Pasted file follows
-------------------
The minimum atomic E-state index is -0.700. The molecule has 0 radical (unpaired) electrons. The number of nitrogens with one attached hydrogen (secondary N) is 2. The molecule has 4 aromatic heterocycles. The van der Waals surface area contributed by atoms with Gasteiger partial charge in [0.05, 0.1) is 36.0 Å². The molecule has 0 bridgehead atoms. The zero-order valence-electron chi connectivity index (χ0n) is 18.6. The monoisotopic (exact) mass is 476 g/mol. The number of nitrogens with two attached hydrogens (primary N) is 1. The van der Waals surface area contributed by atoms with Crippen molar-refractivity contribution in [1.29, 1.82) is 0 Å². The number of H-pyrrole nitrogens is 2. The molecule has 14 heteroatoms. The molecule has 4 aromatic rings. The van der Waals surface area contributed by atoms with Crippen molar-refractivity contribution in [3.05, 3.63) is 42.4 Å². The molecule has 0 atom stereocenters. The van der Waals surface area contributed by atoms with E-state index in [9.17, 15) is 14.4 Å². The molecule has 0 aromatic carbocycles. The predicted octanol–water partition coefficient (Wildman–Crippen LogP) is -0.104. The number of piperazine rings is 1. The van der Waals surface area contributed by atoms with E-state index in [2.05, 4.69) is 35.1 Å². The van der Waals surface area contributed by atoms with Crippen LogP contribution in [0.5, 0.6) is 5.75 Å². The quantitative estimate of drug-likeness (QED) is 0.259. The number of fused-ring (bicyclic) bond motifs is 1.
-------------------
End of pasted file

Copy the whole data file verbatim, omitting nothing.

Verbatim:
The minimum atomic E-state index is -0.700. The molecule has 0 radical (unpaired) electrons. The number of nitrogens with one attached hydrogen (secondary N) is 2. The molecule has 4 aromatic heterocycles. The van der Waals surface area contributed by atoms with Gasteiger partial charge in [0.05, 0.1) is 36.0 Å². The molecule has 0 bridgehead atoms. The zero-order valence-electron chi connectivity index (χ0n) is 18.6. The monoisotopic (exact) mass is 476 g/mol. The number of nitrogens with two attached hydrogens (primary N) is 1. The van der Waals surface area contributed by atoms with Crippen molar-refractivity contribution in [1.29, 1.82) is 0 Å². The number of H-pyrrole nitrogens is 2. The molecule has 14 heteroatoms. The molecule has 4 aromatic rings. The van der Waals surface area contributed by atoms with Crippen molar-refractivity contribution in [3.05, 3.63) is 42.4 Å². The molecule has 0 atom stereocenters. The van der Waals surface area contributed by atoms with E-state index in [9.17, 15) is 14.4 Å². The molecule has 0 aromatic carbocycles. The predicted octanol–water partition coefficient (Wildman–Crippen LogP) is -0.104. The number of piperazine rings is 1. The van der Waals surface area contributed by atoms with E-state index in [2.05, 4.69) is 35.1 Å². The van der Waals surface area contributed by atoms with Crippen LogP contribution in [0.5, 0.6) is 5.75 Å². The quantitative estimate of drug-likeness (QED) is 0.259. The number of fused-ring (bicyclic) bond motifs is 1.